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Fred Sellars18/08/2020 10:03:43
399 forum posts
145 photos

As to why the team at Stanley Gibbons refuse to list such distinct papers which also includes the later cream and contaminated paper varieties is a complete mystery to me !

Here's another regional that qualifies :- img_20200817_224421.jpg

Or is it that I am going colour blind, you decide.Fred.

Fred Sellars20/08/2020 08:36:03
399 forum posts
145 photos

Here are two attachments of the 1/6d multiple crown Wilding phosphor stamps that gives a good example of an oxidised cream paper compared to the whiter paper that is listed in the specialised catalogue vol 3, both attachments are of the same stamps with frontal and reverse views as seen under long wave ultraviolet light.


This particular value was issued on the 12th of December 1966.


Fred Sellars25/08/2020 12:15:27
399 forum posts
145 photos

Amongst some of my findings I discovered that both the 9d plain and 9d phosphors to have been printed on 3 distinct papers, cream, whiter and fluorescent, the first attachment is of the 9d plain in fine used condition and depicted below lettered A,B and C.

(A) being on an original cream paper (prior to the changeover in 1962) with a more opaque paper.

(B) has been printed on a whiter paper after changeover.

(C) is on a fluorescent paper.


The next 2 pictures are of the phosphors, again showing the same characteristic variations, with the first scan being a frontal view.


With the next one in reverse mode of the same stamps.


Note ! The cream ones are oxidised, being more translucent than the original cream ones which are more opaque in their embodiment. Fred.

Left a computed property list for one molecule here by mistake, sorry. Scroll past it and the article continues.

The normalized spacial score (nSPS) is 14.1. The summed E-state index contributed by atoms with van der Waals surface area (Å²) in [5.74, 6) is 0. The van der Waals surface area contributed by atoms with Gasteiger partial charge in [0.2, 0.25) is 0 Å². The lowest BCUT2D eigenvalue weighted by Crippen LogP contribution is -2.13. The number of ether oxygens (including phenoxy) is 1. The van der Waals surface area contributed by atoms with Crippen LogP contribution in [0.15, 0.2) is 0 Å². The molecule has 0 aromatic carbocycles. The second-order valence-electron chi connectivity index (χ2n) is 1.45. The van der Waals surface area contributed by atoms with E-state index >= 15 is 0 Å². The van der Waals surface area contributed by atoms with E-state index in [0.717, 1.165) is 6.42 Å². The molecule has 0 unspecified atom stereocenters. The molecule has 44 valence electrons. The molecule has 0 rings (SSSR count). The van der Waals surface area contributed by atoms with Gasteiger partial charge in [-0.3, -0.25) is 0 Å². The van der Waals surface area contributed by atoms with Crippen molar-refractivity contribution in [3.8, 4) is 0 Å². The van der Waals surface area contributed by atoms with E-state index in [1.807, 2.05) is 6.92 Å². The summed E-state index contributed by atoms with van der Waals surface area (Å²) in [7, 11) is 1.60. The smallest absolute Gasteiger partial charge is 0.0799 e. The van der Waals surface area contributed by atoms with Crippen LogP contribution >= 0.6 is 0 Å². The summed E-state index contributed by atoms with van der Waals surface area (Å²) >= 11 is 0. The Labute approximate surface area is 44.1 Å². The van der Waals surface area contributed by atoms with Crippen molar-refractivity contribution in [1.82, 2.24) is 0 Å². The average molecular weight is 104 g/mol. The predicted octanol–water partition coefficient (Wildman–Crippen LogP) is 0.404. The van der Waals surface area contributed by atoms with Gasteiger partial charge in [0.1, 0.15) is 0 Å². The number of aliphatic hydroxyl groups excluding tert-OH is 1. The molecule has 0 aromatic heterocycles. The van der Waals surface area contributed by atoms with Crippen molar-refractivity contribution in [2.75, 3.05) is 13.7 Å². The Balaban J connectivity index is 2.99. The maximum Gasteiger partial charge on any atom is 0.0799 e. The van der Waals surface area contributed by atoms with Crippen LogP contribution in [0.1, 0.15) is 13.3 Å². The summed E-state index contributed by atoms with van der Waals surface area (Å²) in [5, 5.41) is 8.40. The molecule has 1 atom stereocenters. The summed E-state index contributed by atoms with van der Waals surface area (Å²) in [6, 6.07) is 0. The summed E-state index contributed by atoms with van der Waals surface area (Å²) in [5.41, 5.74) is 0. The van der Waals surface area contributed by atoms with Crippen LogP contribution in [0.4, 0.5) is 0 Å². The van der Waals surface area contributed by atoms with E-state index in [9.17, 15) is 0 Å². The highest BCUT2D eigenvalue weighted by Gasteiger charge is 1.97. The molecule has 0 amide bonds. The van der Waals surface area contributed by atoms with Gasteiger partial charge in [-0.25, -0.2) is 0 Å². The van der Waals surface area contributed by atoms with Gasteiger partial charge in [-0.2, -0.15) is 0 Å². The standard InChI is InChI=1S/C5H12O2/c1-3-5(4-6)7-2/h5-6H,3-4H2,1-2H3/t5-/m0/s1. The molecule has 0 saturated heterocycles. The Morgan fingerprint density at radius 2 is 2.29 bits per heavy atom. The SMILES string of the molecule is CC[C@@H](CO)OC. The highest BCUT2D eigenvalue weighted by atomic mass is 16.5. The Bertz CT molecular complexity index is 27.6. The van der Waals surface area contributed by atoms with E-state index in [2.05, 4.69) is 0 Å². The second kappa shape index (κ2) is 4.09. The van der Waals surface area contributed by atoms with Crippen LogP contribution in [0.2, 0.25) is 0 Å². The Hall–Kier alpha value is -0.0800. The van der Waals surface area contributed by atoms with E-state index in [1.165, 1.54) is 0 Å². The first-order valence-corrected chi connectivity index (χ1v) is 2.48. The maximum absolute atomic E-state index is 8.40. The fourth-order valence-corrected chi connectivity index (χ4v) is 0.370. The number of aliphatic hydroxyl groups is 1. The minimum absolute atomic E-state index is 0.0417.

Fred Sellars29/08/2020 12:21:42
399 forum posts
145 photos

It would appear that contaminated papers are not just confined to various multiple crown Wilding stamps, as I have recently found a similarity on a decimal Machin issue giving rise to the fact that various others could also be affected in the same way as per my following attachment :- img_20200829_105248.jpg

I have also decided to include an attachment of the same stamps but in impact mode giving more clarification of the anomaly detected.img_20200829_115223.jpg

Thanking you for your attention on this topic, Fred.

Fred Sellars30/08/2020 12:40:46
399 forum posts
145 photos

After going through a selection of the same value of these decimal Machins, I came across another interesting variation, similar to my findings of the multiple crown Wilding stamp papers that ranged from cream, whiter and fluorescent ones, the differentiation cannot be seen on the printed side due to the fluorescent coating applied during the papers production, and can only be recognised on the reverse side of the stamps.img_20200830_103202.jpg

It's possible that these variations may have been overlooked in the past as with the multiple crown Wilding ones recently discovered. Fred.

Fred Sellars03/09/2020 09:38:19
399 forum posts
145 photos

Further discoveries regarding variations in the paper of decimal Machins seems to indicate that it is not just multiple crown watermarked Wildings that has been affected but, both the earlier phosphor banded and phosphor coated stamps appear to fall into a similar category, as can be seen in this next attachment of these 13p centre band differences.........


With a trilogy of attachments covering the 1p PCP value.......




Just how scarce some of these variances could be is open to speculation, as I have yet to check on many other values that could possibly be discovered. Fred.

Fred Sellars07/09/2020 14:33:27
399 forum posts
145 photos

Many of the stamps that have been detected and exhibited in this thread, apparently, have never been listed in specialised catalogues before, and I can only emphasize the fact that the majority of them will command a premium to purchase eventually, as more collectors become aware of their existence such as the contaminated, oxidised creams and fluorescent papers that have been discovered.

Unfortunately, due the epidemic and lockdown imposed, stamp fairs have not been permitted in order that the virus does not spread, let's hope that very soon the suspension will be lifted and the hunt for these varieties can begin.

For those of you who have been fortunate to read of my discoveries, at least you will have a head start in obtaining these varieties at a reasonable price before anyone else once the fairs start to open again.

Good luck and I hope you are successful. Fred.

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